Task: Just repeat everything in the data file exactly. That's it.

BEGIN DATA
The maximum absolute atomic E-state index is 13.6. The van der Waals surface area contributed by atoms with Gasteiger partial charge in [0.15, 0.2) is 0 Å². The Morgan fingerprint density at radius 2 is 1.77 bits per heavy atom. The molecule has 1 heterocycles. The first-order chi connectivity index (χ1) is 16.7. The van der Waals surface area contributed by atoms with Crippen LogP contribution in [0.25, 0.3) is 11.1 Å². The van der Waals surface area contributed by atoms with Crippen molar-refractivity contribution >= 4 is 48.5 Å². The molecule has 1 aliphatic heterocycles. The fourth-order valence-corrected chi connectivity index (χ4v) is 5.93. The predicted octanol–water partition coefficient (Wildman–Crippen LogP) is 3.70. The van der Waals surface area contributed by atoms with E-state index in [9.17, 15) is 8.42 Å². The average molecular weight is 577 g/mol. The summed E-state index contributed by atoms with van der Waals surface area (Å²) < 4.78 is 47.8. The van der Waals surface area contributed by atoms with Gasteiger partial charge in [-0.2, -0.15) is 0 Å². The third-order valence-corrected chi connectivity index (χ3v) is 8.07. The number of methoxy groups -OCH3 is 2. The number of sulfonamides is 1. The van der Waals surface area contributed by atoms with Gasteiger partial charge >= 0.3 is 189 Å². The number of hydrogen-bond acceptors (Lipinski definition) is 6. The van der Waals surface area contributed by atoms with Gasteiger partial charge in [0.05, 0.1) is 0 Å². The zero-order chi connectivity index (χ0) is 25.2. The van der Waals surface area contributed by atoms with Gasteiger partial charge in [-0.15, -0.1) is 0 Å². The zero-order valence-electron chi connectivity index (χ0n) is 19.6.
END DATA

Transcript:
The maximum absolute atomic E-state index is 13.6. The van der Waals surface area contributed by atoms with Gasteiger partial charge in [0.15, 0.2) is 0 Å². The Morgan fingerprint density at radius 2 is 1.77 bits per heavy atom. The molecule has 1 heterocycles. The first-order chi connectivity index (χ1) is 16.7. The van der Waals surface area contributed by atoms with Crippen LogP contribution in [0.25, 0.3) is 11.1 Å². The van der Waals surface area contributed by atoms with Crippen molar-refractivity contribution >= 4 is 48.5 Å². The molecule has 1 aliphatic heterocycles. The fourth-order valence-corrected chi connectivity index (χ4v) is 5.93. The predicted octanol–water partition coefficient (Wildman–Crippen LogP) is 3.70. The van der Waals surface area contributed by atoms with E-state index in [9.17, 15) is 8.42 Å². The average molecular weight is 577 g/mol. The summed E-state index contributed by atoms with van der Waals surface area (Å²) < 4.78 is 47.8. The van der Waals surface area contributed by atoms with Gasteiger partial charge in [-0.2, -0.15) is 0 Å². The third-order valence-corrected chi connectivity index (χ3v) is 8.07. The number of methoxy groups -OCH3 is 2. The number of sulfonamides is 1. The van der Waals surface area contributed by atoms with Gasteiger partial charge >= 0.3 is 189 Å². The number of hydrogen-bond acceptors (Lipinski definition) is 6. The van der Waals surface area contributed by atoms with Gasteiger partial charge in [0.05, 0.1) is 0 Å². The zero-order chi connectivity index (χ0) is 25.2. The van der Waals surface area contributed by atoms with Gasteiger partial charge in [-0.15, -0.1) is 0 Å². The zero-order valence-electron chi connectivity index (χ0n) is 19.6.